Nikon glow like in Tokina glow?

I had the above issue with a Tokina 80-200 f2.8. Awesome lens otherwise, but the subjects I intended to use that lens for pretty much showed the worst aspect of what is otherwise an awesome lens.

My 85 f1.8 AF-D also shows the same glow or fringing in the same type of situation. I donīt mind it with that lens however, and donīt even need to correct it because itīs a non-issue under the conditions I own that lens for.



Aug 11, 2013 at 08:46 PM
theSuede
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p.1 #16 · p.1 #16 · Nikon 35 F2 - is this blooming?


jhinkey wrote:
I don't think it's fringing (i.e., color fringing or CA) - it's the famous Nikon "glow" that many old or older fast-ish Nikkors have when shot wide open with a highly contrasty scene. I believe this is residual spherical aberration perhaps aggravated by older coatings used on this lens.

Some people like this look, others not. No amount of CA correction can fix it - i.e., the example where the "CA" is removed shows other artifacts due to the correction.


Well, some confusion of denominators here. It is indeed a type of CA, and it's a combination of spherochromatism and LoCA.

Look at the image again, and try to SEE what happened, from a logical PoV. The effect is that blue gets seriously "spread", and it's mostly visible in areas of high brightness (but noticeable in other darker areas too).

Possible explanations:
1) Magic has happened. Or, the Nikkor badge was mounted with the wrong glue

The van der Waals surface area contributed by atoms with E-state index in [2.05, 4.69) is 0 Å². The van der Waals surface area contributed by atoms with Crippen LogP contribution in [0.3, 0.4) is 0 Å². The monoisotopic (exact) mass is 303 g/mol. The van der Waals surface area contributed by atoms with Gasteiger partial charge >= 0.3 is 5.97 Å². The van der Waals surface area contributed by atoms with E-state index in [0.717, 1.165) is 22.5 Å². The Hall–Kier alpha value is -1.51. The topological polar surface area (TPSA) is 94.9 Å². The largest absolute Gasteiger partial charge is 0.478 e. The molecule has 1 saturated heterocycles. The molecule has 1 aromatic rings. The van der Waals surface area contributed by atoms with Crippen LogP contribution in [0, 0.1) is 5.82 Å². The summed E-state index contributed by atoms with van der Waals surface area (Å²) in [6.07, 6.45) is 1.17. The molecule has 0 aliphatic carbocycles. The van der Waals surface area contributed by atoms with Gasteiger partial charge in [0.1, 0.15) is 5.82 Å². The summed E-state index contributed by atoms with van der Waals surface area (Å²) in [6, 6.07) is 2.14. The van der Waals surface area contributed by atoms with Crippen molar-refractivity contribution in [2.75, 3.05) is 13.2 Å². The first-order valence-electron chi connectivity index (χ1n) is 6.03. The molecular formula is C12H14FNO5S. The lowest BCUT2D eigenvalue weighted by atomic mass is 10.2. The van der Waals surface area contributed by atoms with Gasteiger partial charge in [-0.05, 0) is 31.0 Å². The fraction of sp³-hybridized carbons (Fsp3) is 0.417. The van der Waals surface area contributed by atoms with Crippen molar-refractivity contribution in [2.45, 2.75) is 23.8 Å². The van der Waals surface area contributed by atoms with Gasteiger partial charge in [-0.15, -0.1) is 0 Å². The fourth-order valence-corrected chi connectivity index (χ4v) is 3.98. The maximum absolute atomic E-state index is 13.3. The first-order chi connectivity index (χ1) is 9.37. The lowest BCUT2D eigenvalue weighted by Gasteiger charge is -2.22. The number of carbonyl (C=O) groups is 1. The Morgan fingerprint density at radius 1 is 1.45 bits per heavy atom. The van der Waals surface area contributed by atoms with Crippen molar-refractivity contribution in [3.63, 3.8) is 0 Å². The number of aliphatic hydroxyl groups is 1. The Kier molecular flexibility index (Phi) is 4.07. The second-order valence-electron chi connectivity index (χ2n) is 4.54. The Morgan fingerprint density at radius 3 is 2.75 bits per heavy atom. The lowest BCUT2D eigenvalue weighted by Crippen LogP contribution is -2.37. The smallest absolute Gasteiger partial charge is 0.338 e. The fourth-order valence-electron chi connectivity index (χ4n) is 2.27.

2) The light contains a boatload of near UV light, and this causes the deep blue (and very intense!) light here to run out-of-focus compared to green and red.
3) The lens is very badly corrected for spherochromatism in deep blue, and this causes extreme spherical aberration in blue (much more than in the other two channels)

The D700 is more "narrow" in the recorded color spectra - so compared to the D800 it BOTH received less of the effect AND had a lower resolution. This gives the aberration a double-whammy, lowering the visible effect by a noticeable amount.

BTW - options 2) and 3) are my bets.

Tip - get an UV filter that cuts off VERY high, maybe even up in the 425nm region. This helps lenses with a lot of this effect (like the old 35/2) immensely. They can be hard to find, but most good quality "Haze2A" filter will work. In some cases, for people photography mostly, 2E is more appropriate (though it will mess up purple colors).



Aug 11, 2013 at 08:47 PM
jmcfadden
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p.1 #17 · p.1 #17 · Nikon 35 F2 - is this blooming?


the image is overexposed
some optical brightners in laundry detergent cause all kinds of effects when overexposed
the white balance is also off but mostly the blue channel has hit the wall

none of these points i have addressed have anything to do with lens selection



Aug 11, 2013 at 10:13 PM
theSuede
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p.1 #18 · p.1 #18 · Nikon 35 F2 - is this blooming?